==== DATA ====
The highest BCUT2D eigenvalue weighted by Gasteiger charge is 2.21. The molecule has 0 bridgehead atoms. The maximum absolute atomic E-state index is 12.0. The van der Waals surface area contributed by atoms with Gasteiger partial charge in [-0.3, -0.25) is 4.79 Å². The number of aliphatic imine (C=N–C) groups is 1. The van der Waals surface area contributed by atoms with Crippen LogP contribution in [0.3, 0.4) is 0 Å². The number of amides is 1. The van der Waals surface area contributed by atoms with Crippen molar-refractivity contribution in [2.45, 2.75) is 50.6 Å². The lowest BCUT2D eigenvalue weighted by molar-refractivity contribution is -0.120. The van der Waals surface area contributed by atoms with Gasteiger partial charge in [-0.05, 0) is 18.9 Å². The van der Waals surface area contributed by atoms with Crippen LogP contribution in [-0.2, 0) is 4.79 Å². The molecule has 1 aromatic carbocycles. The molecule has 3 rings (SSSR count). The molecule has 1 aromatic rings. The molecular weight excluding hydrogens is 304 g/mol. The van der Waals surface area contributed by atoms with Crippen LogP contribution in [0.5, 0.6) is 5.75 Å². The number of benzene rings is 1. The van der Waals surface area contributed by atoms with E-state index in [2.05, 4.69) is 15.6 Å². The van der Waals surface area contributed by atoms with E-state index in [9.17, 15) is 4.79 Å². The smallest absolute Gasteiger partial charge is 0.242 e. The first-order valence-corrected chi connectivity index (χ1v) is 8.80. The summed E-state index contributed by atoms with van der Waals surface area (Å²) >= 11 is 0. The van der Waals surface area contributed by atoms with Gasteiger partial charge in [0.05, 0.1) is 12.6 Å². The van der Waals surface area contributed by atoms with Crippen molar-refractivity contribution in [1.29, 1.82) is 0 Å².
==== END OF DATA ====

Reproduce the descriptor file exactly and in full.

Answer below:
The highest BCUT2D eigenvalue weighted by Gasteiger charge is 2.21. The molecule has 0 bridgehead atoms. The maximum absolute atomic E-state index is 12.0. The van der Waals surface area contributed by atoms with Gasteiger partial charge in [-0.3, -0.25) is 4.79 Å². The number of aliphatic imine (C=N–C) groups is 1. The van der Waals surface area contributed by atoms with Crippen LogP contribution in [0.3, 0.4) is 0 Å². The number of amides is 1. The van der Waals surface area contributed by atoms with Crippen molar-refractivity contribution in [2.45, 2.75) is 50.6 Å². The lowest BCUT2D eigenvalue weighted by molar-refractivity contribution is -0.120. The van der Waals surface area contributed by atoms with Gasteiger partial charge in [-0.05, 0) is 18.9 Å². The van der Waals surface area contributed by atoms with Crippen LogP contribution in [-0.2, 0) is 4.79 Å². The molecule has 1 aromatic carbocycles. The molecule has 3 rings (SSSR count). The molecule has 1 aromatic rings. The molecular weight excluding hydrogens is 304 g/mol. The van der Waals surface area contributed by atoms with Crippen LogP contribution in [0.5, 0.6) is 5.75 Å². The number of benzene rings is 1. The van der Waals surface area contributed by atoms with E-state index in [2.05, 4.69) is 15.6 Å². The van der Waals surface area contributed by atoms with E-state index in [9.17, 15) is 4.79 Å². The smallest absolute Gasteiger partial charge is 0.242 e. The first-order valence-corrected chi connectivity index (χ1v) is 8.80. The summed E-state index contributed by atoms with van der Waals surface area (Å²) >= 11 is 0. The van der Waals surface area contributed by atoms with Gasteiger partial charge in [0.05, 0.1) is 12.6 Å². The van der Waals surface area contributed by atoms with Crippen molar-refractivity contribution in [1.29, 1.82) is 0 Å².